The distinguished radiologist Dr. Anne G. Osborn once likened the radiology profession to the popular murder mystery board game Clue. In a 2008 feature interview, Dr. Osborn quipped, “It is our job (as radiologists) to say, ‘Mrs. Green did it in the dining room with the wrench.’”
Having been a radiologist and a radiology educator for the past 27 years, I could not agree more. We are essentially “clinical detectives,” piecing together medical images of patients, their tests results and other clues, such as existing clinical evidence and references, to assess and diagnose conditions. However, it is proving challenging to accurately and efficiently solve each “medical mystery.”
The explosion of the medical knowledge base is heralding an era of infinite clues.
With biomedical literature soon expected to double every 73 days, radiologists, pathologists and other healthcare professionals are being bombarded with clues that make it technically impossible to keep up.
Furthermore, sourcing for the exact clues that are relevant to the exact patient and his or her exact medical condition is a time-consuming process that requires significant effort to gather, screen and evaluate all available evidence. In an environment where the saying,\ “time is of the essence” takes on a whole other meaning, reducing the time spent on this endeavor is not only critical to providing effective care but also saving lives. While information is readily accessible via generic search engines such as Google, these platforms are incapable of delivering the specific search results that radiologists and pathologists depend upon. As such, information that is important and applicable often does not surface, while irrelevant, unvetted and possibly erroneous information does.
Thankfully, however, there are ways to play smart and win at Clue.
Advancements in technology are positively impacting the way radiologists and pathologists practice. One key area is Clinical Decision Support Systems (CDSS), which has become an integral component of healthcare in recent times. The growing levels of innovation and adoption of specialty-specific knowledge-based decision support tools are making the “five rights” approach possible – pushing the right information to the right person in the right format through the right channel at the right time – ultimately enabling radiologists and pathologists to produce the right diagnosis and consequent care.
Elsevier has combined both evidence-based clinical information and advanced search technology to provide healthcare professionals the fastest possible way of cutting through the clutter and getting to the clues that matter. Two of these solutions – STATdx designed for radiologists and ExpertPath designed for pathologists – were recognized recently for the quality and value delivered to customers, receiving Frost and Sullivan’s 2017 North America Technology Innovation Award. It was a wonderful honor and a strong affirmation to the dedication towards improving patient outcomes through evidence-based care.
STATdx is an online point-of-care CDSS for the practicing radiologist. It features more than 4,300 diagnostic evaluations written by internationally recognized experts such as Dr. Osborn, 200,000 expert-selected, annotated and searchable images, 1,300 differential diagnosis modules, and a step-by-step guide to radiology procedures. It is consistently maintained and updated, serving the most current and credible reference materials to radiologists.
Since adopting STATdx in 2016, radiologists at Taichung Veterans General Hospital (VGHTC), a medical center and teaching hospital in central Taiwan, have reported saving up to 67 percent of time spent on each case’s diagnosis, cutting the time required for image referencing and diagnosis from 30 minutes to just 10. They have also seen a boost in diagnostic confidence, as underscored by resident radiologist Dr. Hsin-Yu Tsai, who said the comprehensiveness of the solution has allowed for greater certainty through the minimization of misinterpretations.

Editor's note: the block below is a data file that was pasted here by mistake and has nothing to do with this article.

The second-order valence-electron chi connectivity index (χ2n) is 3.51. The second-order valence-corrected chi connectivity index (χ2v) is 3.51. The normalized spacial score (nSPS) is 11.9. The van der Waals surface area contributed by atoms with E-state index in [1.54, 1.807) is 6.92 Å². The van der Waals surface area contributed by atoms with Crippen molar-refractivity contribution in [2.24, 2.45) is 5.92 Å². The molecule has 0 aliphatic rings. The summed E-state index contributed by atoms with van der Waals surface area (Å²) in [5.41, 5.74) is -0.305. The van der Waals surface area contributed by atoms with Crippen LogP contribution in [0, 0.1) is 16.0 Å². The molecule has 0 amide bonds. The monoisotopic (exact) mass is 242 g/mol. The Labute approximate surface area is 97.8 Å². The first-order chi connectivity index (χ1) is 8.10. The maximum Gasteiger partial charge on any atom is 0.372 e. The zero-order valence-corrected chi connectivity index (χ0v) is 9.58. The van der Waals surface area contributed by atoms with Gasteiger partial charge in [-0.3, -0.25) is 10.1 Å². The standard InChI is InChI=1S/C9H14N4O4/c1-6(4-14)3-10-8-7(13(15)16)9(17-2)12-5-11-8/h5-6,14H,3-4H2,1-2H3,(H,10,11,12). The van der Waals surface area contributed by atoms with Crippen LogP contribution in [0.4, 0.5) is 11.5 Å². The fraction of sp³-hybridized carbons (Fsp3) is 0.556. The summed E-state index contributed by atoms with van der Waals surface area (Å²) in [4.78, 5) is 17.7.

Overcoming the issue of generic searches, Dr. Tsai further noted that while previous methods of gathering medical clues from various sources and platforms would provide just 60 percent of what she needed to know, the targeted search on STATdx delivers up to 90 percent of the directly relevant diagnostic information in one place. (Read the full case study)
Dr. Osborn summed up the value STATdx: “It’s like having 150 experts looking over your shoulder when you, as a practicing physician, are in the middle of a hectic workday.”
Similarly, Elsevier designed ExpertPath to provide the same decision-making support for diagnostic pathology as STATdx does for radiology. In a recent customer poll conducted globally, Elsevier found that 90 percent of respondents – including fellows, residents and certified pathologists – would highly recommend ExpertPath to their peers. The key reasons cited across the board included “easy, quick and convenient access,” a “well-curated, regularly updated database” of vetted information and images, and time saved in the assessment process.
Healthcare professionals need to readily embrace innovation. With access to knowledge-based decision support tools at the point of care, radiologists and pathologists are better empowered to deliver faster and more precise diagnoses, ultimately improving clinical outcomes through evidence-based care.
At Elsevier, we truly want a win-win situation for all parties in the game of Clue. We are focused on helping healthcare professionals make the right decisions at the right time so patients receive the highest quality care.
This article is by Paula J. Woodward – Dr. Paula J. Woodward is Medical Director of Amirsys Content, Clinical Solutions, at Elsevier. She earned both her undergraduate and medical degrees from the University of Colorado.
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